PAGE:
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Daily Journal
     February 26, 2020      #35-57 KDJ
 

Alan Webber: Thoughts on Blagojevich's

By Alan Webber

This Illinois schmuck was mildly surprised to hear President Donald Trump commuted the sentence of former Illinois Gov. Rod Blagojevich last week. There had been rumors of an imminent release for more than a year, and I always felt uneasy as to what the connection might have been between Trump and “Blago,” as he used to be called. What possibly could have been the reason Trump was even involved in this matter.

Blago was not the only person granted clemency on Feb. 18. There were seven pardons and four commutations in total that day. I reviewed each for more insight.

Granted clemency for “white-collar” crimes were Eddie DeBartolo Jr., former owner of the San Francisco 49’ers; Michael Milken, a junk bond trader; Bernie Kerik, a former New York City police commissioner; software entrepreneur Ariel Friedler; Paul Progue, owner of a construction company; David Safavian, a lawyer who once worked in the George W. Bush administration; and Angela Stanton, a heretofore unknown author, TV personality and speaker.

There is no way for the average person to know the level of guilt of these seven people, how it affected anyone, nor if their clemency grants were fair or not. There were other people who evidently thought so and convinced Trump.

There also were pardons for Tynice Hall and Crystal Munoz on separate drug charges plus Judith Negron for her part in a Medicare fraud scheme, of which she admitted some culpability. On its face, all seemed to be excessive sentences placed upon these women, two of color, so pardons were more than likely justifiable.

But it was Blago’s release that made the most headlines, and in my mind, was the most provocative. It caused me to ponder Trump’s rationale.

Blagojevich was Illinois Democratic governor from 2003 to 2009. He was removed from office on corruption charges for attempting to sell Barack Obama’s senatorial seat. Although I didn’t care for him as governor, I recall thinking at the time there had to be more dirty politics to this story than what the public knew. Blago had evidently upset the wrong people.

The former governor was convicted and sentenced to 14 years at the Federal Correctional Institution in Englewood, Colo. He had served eight years at the time of Trump’s pardon, which released Blago from prison but did not overturn his conviction.

Blago had been so intertwined with Chicago politics and politicians, including the likes of slimy Chicago aldermen, former Mayor Daley, Obama, Dick Mell (his father-in-law) and Illinois’ real boss, Mike Madigan, that it would have been impossible to see where the horse’s posterior ended and the cowboy began.

As he will remain a convicted felon, Blago can’t run for office anymore … but his mouth can. He will probably be a thorn in the side of many Illinois politicians in the near future as I have a feeling Blago knows where “the bodies are buried.” Not good timing while the Fed is currently turning rocks over in Springfield.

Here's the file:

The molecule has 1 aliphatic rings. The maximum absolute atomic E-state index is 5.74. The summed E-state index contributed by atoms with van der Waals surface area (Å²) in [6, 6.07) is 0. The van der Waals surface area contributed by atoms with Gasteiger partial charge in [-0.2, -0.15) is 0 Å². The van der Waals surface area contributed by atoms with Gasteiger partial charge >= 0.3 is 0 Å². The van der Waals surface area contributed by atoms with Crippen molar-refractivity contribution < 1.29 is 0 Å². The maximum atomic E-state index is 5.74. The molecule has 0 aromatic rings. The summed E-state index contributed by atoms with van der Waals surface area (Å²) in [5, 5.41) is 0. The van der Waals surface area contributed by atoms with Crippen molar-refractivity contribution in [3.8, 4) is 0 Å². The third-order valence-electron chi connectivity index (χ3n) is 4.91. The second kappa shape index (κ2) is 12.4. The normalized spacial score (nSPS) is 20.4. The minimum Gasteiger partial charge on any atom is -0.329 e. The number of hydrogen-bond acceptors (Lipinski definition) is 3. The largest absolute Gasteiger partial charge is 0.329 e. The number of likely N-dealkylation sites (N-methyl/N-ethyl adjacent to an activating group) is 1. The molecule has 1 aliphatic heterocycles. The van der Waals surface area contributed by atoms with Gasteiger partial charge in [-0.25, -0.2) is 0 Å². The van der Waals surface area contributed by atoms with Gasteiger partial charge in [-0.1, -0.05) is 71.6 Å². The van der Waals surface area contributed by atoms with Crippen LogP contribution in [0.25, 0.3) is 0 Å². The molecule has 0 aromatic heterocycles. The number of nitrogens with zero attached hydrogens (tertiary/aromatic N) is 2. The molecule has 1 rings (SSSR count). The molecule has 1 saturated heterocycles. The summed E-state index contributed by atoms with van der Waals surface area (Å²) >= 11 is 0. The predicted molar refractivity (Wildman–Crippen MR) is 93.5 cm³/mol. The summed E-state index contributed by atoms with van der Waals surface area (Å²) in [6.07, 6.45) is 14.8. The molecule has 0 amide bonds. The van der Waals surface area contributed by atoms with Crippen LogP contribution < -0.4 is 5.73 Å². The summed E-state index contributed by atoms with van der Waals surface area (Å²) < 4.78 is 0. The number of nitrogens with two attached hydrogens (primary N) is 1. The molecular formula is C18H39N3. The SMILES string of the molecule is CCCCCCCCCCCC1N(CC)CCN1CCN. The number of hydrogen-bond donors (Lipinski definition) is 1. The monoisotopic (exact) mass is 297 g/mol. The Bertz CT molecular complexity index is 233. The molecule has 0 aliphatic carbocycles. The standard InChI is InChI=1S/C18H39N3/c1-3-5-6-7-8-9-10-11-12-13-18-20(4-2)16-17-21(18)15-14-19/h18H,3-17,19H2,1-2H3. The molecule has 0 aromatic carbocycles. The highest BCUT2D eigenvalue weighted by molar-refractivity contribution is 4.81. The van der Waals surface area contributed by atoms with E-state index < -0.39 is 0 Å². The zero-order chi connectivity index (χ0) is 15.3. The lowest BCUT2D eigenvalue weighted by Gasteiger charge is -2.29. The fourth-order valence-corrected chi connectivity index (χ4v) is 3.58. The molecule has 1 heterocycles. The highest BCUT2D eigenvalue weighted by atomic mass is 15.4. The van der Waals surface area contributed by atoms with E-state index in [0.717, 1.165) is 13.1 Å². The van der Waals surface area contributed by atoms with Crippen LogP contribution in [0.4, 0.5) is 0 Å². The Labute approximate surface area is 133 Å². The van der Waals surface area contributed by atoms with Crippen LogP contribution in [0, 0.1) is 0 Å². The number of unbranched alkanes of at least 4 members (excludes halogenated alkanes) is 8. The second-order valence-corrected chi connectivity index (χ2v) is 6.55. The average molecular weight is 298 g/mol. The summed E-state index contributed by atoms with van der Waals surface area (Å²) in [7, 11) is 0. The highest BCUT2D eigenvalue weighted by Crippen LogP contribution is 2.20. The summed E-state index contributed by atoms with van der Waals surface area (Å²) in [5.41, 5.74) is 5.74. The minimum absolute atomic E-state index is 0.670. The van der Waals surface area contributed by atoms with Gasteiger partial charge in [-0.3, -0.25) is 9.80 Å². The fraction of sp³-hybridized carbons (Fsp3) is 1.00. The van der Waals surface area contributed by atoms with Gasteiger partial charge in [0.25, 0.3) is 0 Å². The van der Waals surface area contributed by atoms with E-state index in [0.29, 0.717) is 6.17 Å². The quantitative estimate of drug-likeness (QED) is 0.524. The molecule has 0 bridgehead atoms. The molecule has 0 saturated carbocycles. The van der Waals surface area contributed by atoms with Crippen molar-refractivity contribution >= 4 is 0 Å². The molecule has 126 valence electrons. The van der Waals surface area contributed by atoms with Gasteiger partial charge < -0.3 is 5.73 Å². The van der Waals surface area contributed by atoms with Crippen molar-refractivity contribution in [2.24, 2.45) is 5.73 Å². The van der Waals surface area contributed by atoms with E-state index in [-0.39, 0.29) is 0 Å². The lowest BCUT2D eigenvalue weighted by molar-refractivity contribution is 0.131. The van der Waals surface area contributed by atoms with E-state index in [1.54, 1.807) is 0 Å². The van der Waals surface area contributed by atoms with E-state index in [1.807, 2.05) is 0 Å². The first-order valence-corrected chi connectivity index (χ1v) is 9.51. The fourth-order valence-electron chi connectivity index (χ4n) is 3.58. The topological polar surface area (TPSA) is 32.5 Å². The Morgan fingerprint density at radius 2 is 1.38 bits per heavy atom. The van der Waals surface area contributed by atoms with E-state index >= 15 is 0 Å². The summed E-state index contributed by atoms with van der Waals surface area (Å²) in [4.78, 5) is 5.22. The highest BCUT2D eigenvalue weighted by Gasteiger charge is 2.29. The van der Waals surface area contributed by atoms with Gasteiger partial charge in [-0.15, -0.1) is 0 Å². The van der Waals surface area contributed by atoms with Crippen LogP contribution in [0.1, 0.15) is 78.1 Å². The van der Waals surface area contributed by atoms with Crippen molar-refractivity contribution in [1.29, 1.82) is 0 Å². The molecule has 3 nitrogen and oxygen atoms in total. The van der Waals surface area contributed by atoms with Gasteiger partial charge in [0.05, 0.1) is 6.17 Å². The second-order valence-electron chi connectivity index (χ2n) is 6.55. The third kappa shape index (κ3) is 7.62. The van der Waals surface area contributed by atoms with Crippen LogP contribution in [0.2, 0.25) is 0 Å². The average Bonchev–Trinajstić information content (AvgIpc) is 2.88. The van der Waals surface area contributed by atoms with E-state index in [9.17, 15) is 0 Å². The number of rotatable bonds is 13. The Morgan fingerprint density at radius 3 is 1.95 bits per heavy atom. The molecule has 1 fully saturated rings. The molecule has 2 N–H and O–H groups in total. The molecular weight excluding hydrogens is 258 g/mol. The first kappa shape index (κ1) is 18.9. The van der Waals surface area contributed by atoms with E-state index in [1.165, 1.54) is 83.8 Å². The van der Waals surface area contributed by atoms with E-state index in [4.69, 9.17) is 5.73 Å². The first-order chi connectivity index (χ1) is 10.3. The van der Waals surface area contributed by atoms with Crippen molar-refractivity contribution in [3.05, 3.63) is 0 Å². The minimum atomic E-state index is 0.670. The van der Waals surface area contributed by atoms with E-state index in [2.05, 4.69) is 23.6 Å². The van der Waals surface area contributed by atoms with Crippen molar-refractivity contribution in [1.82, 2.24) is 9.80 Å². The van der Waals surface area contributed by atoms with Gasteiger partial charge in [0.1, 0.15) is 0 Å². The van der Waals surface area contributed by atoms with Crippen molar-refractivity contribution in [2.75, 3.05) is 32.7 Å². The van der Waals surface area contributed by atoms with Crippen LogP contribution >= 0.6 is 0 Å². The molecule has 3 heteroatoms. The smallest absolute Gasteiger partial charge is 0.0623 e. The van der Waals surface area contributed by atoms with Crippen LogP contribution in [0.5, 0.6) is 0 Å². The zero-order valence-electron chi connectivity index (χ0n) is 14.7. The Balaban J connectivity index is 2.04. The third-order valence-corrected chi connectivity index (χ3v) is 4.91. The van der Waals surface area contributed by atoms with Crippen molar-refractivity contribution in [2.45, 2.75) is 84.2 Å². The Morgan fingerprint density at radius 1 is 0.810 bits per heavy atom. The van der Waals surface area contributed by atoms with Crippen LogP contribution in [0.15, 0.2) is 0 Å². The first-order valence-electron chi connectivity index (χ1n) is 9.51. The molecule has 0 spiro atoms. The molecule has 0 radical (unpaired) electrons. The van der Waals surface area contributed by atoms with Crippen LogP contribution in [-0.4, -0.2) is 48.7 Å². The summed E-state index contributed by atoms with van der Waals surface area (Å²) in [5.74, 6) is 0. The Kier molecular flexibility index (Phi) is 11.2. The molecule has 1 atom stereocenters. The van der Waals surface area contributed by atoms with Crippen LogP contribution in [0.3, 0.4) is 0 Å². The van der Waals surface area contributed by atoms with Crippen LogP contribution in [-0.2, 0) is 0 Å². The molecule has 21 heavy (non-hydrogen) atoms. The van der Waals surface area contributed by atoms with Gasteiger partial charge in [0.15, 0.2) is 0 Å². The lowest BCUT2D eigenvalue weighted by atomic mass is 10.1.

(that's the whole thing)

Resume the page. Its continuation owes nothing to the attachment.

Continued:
But were there other determining factors guiding Trump’s decision to pardon Blago? Could it have been the personal televised plea’s by Blago’s wife, Patti, or possibly Blago’s two appearances on Trump’s television show, the “Apprentice?” Or, how about the fact Blago was prosecuted by Patrick Fitzgerald, a close friend to former FBI director James Comey? Trump fired Comey and criticizes him for what appears to be legitimate reasons. If I were Trump, I would be leery of anything connected with Comey.

Who knows what toll Blago’s incarceration took on Mrs. Blagojevich’s health, as she pleaded with anyone who would listen to let her husband out of prison. Given her own political connections, it would have seemed she could have pulled the right strings to spring him. And yet, her pleas always fell on deaf ears until reaching Trump’s, a Republican. Hmm.

When you consider it was more than likely the right “connections” that got the other 10 people clemency on the same day, and Mrs. Blagojevich’s connections had failed, might Trump have known Blago had been buried in prison to ensure his silence on political matters within the state of Illinois?

At the time of his incarceration, Rod and Patti Blagojevich had two daughters, Amy and Anne, 14 and 8 years old, respectively. Blago lost eight years of watching his daughters mature into young women. The daughters also lost eight years of paternal guidance and love. That was a heavy price to pay by the family for a crime only discussed and had not been committed. Probably he would have done it, but the fact is, he didn’t.

I’m not advocating that Blagojevich should be the next “Man of the Year,” but I think Trump’s instincts were correct on this matter, as usual. Blago suffered enough and probably more for political than criminal reasons.

It was time to let him return to his family.

Alan Webber is a local businessman, author and blogger. He can be reached at editors@daily-journal.com or directly at packerbacker1957@yahoo.com.

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